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have done; may we not hope that he will still further see, that the true happiness of prince and people are inseparable and reciprocal, and the only true system of govern

ment.

The most airy and pleasant parts of Lisbon are in the direction of Buenos Ayres, which is situated on an eminence rather behind the city, and remarkable for several handsome buildings in its vicinity. The aqueduct is one of those works which combine utility and elegance. By means of this majestic structure, Lisbon is supplied with water; it is of considerable length, crossing a beautiful vale; and by the side of the water is a commodious footpath, from whence are views of beautiful landscapes; and from the termination of the bridge, which is on rising ground, are prospects still more interesting and extensive. In the valley beneath is a fine view of its stately arches, the construction of which is admirable.

In the vicinity of this part of Lisbon are

several magnificent churches and chapels, and we will select for a short description, that called the Queen's church. This splendid building, which has been but recently erected, exhibits some master-pieces of sculptor, architecture, and painting. The front is elegant, supported with pillars of the Corinthian and other orders. Round the top are figures intended, I suppose, for the apostles, most of which are in striking positions. The interior is superbly decorated; the altars are adorned with images and candlesticks, several of them made principally of gold and silver. The paintings are strikingly grand. The great altar or place of worship is apparently, in several parts, overlaid with gold, of exquisite workmanship; and other places with silver, richly embellished, all which being brilliantly illuminated by a number of large wax-tapers, at a first entrance especially, dazzles the eyes and confuses the mind. From hence towards the Queen's gardens, and museums near Belem, are several handsome buildings, beautiful gardens, monasteries, convents, and landscapes, situated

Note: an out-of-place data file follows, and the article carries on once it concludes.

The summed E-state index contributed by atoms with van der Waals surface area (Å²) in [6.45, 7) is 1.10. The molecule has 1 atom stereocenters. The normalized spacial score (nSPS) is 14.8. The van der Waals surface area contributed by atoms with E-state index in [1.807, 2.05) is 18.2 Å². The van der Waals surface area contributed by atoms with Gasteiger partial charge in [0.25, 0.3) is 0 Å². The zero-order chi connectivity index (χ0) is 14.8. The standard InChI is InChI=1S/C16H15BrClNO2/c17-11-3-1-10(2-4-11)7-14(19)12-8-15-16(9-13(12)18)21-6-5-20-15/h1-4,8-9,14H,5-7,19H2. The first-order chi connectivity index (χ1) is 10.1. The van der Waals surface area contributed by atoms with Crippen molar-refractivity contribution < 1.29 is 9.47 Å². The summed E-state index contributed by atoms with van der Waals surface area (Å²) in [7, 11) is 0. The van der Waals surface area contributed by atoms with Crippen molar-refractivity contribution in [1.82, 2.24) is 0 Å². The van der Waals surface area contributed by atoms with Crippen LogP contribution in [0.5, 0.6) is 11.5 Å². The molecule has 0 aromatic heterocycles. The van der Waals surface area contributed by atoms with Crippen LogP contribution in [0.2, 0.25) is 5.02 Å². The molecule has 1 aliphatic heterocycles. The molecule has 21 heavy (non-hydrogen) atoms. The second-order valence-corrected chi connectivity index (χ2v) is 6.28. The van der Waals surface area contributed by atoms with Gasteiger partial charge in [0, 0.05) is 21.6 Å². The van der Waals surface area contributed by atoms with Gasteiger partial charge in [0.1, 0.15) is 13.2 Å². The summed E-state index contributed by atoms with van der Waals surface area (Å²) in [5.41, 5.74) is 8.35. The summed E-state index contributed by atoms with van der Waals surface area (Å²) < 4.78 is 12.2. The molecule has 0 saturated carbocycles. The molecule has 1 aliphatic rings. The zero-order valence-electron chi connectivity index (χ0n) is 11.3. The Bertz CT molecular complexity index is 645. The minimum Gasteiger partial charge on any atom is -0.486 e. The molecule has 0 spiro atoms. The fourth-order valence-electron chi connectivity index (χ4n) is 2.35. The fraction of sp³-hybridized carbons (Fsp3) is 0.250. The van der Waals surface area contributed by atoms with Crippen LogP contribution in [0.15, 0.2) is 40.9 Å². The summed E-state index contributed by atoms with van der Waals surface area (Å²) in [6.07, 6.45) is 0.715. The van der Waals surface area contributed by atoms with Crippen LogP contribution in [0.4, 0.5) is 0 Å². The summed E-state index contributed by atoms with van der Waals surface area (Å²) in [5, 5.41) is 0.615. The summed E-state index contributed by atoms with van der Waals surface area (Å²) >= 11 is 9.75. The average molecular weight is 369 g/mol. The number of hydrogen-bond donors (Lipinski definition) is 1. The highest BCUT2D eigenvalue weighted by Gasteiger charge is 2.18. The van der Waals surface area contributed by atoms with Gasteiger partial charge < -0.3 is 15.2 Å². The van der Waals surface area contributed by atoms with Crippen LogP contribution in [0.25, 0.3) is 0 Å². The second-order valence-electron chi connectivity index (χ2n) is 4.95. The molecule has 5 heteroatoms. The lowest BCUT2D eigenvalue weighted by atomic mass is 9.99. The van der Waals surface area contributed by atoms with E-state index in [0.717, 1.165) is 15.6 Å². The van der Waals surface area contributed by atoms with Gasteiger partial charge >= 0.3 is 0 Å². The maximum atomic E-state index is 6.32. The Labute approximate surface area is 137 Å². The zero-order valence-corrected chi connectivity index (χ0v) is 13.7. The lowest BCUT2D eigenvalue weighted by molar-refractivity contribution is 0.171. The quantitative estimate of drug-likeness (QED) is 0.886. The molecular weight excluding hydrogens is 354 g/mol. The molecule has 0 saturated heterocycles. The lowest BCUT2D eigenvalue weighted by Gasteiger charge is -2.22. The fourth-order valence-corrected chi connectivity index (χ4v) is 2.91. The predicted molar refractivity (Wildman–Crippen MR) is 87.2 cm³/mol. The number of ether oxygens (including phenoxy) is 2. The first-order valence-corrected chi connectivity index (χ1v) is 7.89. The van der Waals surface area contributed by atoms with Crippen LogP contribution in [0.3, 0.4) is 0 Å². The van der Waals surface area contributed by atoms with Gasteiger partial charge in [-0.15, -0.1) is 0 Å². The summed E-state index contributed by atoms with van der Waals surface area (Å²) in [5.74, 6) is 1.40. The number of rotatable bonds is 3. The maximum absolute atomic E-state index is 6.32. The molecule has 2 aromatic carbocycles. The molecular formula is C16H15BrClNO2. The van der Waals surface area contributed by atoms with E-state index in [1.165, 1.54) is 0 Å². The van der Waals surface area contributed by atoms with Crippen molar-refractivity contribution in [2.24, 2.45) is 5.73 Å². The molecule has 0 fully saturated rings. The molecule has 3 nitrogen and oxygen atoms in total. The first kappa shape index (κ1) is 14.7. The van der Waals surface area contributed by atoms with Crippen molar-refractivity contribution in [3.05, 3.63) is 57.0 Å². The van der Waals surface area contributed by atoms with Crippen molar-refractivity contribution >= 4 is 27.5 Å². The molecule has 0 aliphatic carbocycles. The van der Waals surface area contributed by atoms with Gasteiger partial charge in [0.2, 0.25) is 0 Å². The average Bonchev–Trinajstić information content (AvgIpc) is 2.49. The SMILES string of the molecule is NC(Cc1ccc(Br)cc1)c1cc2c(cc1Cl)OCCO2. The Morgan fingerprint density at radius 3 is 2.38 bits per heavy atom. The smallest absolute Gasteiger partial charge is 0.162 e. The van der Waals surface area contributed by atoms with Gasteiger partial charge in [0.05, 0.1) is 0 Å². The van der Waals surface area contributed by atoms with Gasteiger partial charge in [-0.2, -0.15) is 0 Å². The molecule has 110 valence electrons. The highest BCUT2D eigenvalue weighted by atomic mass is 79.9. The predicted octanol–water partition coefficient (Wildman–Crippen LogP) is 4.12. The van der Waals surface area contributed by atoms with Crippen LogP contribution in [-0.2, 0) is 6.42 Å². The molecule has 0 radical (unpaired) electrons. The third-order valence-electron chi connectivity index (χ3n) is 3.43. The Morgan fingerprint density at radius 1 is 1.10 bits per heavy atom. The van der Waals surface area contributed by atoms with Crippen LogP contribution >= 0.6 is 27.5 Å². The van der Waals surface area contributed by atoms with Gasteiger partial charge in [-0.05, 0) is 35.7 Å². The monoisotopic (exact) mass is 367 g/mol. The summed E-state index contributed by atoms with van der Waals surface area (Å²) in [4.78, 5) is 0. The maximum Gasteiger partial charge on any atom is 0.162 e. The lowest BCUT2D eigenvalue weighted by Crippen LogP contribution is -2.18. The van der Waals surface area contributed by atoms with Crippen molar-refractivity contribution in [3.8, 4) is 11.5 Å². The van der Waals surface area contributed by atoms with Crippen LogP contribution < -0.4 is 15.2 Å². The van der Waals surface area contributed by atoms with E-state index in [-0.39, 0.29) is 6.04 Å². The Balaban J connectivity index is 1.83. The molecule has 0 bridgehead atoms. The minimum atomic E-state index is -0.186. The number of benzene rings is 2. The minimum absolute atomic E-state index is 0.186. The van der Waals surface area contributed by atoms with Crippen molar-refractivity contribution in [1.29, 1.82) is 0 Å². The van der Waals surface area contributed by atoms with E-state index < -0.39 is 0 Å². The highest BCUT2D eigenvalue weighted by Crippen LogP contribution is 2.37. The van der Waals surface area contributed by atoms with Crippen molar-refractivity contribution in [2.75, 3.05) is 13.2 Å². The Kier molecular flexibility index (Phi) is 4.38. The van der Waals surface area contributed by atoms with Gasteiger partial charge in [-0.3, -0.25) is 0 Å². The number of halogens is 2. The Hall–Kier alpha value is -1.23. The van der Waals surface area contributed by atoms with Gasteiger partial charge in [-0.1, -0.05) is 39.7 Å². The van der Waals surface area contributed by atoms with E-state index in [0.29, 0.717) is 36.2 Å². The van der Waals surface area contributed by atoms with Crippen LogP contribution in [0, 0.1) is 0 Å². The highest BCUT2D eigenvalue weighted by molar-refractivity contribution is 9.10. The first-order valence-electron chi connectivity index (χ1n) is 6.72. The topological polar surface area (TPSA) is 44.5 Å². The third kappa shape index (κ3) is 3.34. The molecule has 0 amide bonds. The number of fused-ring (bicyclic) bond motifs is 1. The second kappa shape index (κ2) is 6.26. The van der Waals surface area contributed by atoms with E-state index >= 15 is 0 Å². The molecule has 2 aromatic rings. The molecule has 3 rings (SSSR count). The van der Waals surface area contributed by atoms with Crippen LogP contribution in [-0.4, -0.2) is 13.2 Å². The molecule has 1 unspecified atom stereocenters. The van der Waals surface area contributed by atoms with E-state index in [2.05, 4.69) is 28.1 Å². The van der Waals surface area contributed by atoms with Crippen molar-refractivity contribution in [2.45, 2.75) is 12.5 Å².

on the shore of this majestic river. I shall confine my description to the Queen's gardens and museums.

These gardens are situated in a beautiful level, are delightfully laid out, and form a desirable retreat during the intense heat of summer, and the shaded walks are open to the respectable public.

In various parts of the gardens are rare and beautiful animals, and several extensive aviarys, containing a great number and variety of birds, whose beautiful plumage is more remarkable than the harmony of their notes. Fountains and cascades play their pleasing waters into ponds, stocked with numbers of the finny race, whose sparkling bodies vie with the beauties of the feathered tribe. These fountains, cascades, animals, aviarys, &c. are laid out and interwoven with the pleasant walks, so as each to heighten the effects of the other; and as the best effects are excited by those works of art which most nearly imitate nature, the contemplative mind will here find many

objects to elevate his thoughts to the God of nature-the source of all perfection.

At the termination of several walks are placed some interesting statues; among which is the Roman daughter, nourishing with her milk her almost famished parent; the story is so full of interest, that it tends to excite admiration, and afford entertainment to every reader.

* History of Rome.

CHAP. III.

Museums of Natural Curiosities and Capital Paintings-Egyptian Mummy-Sketch of the History of the Tremendous Earthquake -Unusual Serenity of the Morning-Awful Sound which announced the sudden Visitation-Consternation of the Inhabitants, Forty Thousand of whom Perished in the dreadful Convulsions-Reflections-Second

Earthquake-Vestiges-Lisbon again very Populous-Indifference and Dissipation of its Inhabitants-Old Lisbon-Royal Gardens-Numerous and Prolific Vineyards— Manners of the Villagers.

ADJOINING the gardens is the museum, containing a large and choice collection of natural curiosities; also an exhibition of valuable paintings, extensive and well arranged, all well worthy the attention of the curious. The paintings arrested my attention immediately, for the first that was presented to notice was an extraordinary

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